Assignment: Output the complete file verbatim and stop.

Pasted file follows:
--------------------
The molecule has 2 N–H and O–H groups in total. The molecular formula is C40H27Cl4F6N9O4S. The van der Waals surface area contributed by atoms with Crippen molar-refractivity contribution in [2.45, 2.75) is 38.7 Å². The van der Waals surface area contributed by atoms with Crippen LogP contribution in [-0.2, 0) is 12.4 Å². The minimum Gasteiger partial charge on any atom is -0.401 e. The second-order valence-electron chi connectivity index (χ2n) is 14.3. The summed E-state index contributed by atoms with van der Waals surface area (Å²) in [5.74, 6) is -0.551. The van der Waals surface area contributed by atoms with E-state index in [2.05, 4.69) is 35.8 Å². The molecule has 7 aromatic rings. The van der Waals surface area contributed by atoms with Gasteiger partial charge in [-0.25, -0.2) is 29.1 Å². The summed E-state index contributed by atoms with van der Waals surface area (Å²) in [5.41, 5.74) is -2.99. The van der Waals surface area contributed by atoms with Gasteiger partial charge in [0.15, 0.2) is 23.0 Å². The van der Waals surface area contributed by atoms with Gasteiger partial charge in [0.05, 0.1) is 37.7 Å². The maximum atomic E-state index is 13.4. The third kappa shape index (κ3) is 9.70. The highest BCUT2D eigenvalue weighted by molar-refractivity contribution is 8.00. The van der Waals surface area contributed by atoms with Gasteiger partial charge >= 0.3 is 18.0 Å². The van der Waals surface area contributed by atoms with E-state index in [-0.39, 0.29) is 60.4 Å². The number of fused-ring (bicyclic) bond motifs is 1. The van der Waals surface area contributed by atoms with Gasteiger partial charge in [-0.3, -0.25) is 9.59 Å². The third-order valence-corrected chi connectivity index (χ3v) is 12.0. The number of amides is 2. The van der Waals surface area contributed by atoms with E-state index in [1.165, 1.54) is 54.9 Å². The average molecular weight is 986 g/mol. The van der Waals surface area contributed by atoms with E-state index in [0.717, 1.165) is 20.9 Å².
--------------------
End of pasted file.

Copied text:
The molecule has 2 N–H and O–H groups in total. The molecular formula is C40H27Cl4F6N9O4S. The van der Waals surface area contributed by atoms with Crippen molar-refractivity contribution in [2.45, 2.75) is 38.7 Å². The van der Waals surface area contributed by atoms with Crippen LogP contribution in [-0.2, 0) is 12.4 Å². The minimum Gasteiger partial charge on any atom is -0.401 e. The second-order valence-electron chi connectivity index (χ2n) is 14.3. The summed E-state index contributed by atoms with van der Waals surface area (Å²) in [5.74, 6) is -0.551. The van der Waals surface area contributed by atoms with E-state index in [2.05, 4.69) is 35.8 Å². The molecule has 7 aromatic rings. The van der Waals surface area contributed by atoms with Gasteiger partial charge in [-0.25, -0.2) is 29.1 Å². The summed E-state index contributed by atoms with van der Waals surface area (Å²) in [5.41, 5.74) is -2.99. The van der Waals surface area contributed by atoms with Gasteiger partial charge in [0.15, 0.2) is 23.0 Å². The van der Waals surface area contributed by atoms with Gasteiger partial charge in [0.05, 0.1) is 37.7 Å². The maximum atomic E-state index is 13.4. The third kappa shape index (κ3) is 9.70. The highest BCUT2D eigenvalue weighted by molar-refractivity contribution is 8.00. The van der Waals surface area contributed by atoms with Gasteiger partial charge >= 0.3 is 18.0 Å². The van der Waals surface area contributed by atoms with E-state index in [-0.39, 0.29) is 60.4 Å². The number of fused-ring (bicyclic) bond motifs is 1. The van der Waals surface area contributed by atoms with Gasteiger partial charge in [-0.3, -0.25) is 9.59 Å². The third-order valence-corrected chi connectivity index (χ3v) is 12.0. The number of amides is 2. The van der Waals surface area contributed by atoms with E-state index in [1.165, 1.54) is 54.9 Å². The average molecular weight is 986 g/mol. The van der Waals surface area contributed by atoms with E-state index in [0.717, 1.165) is 20.9 Å².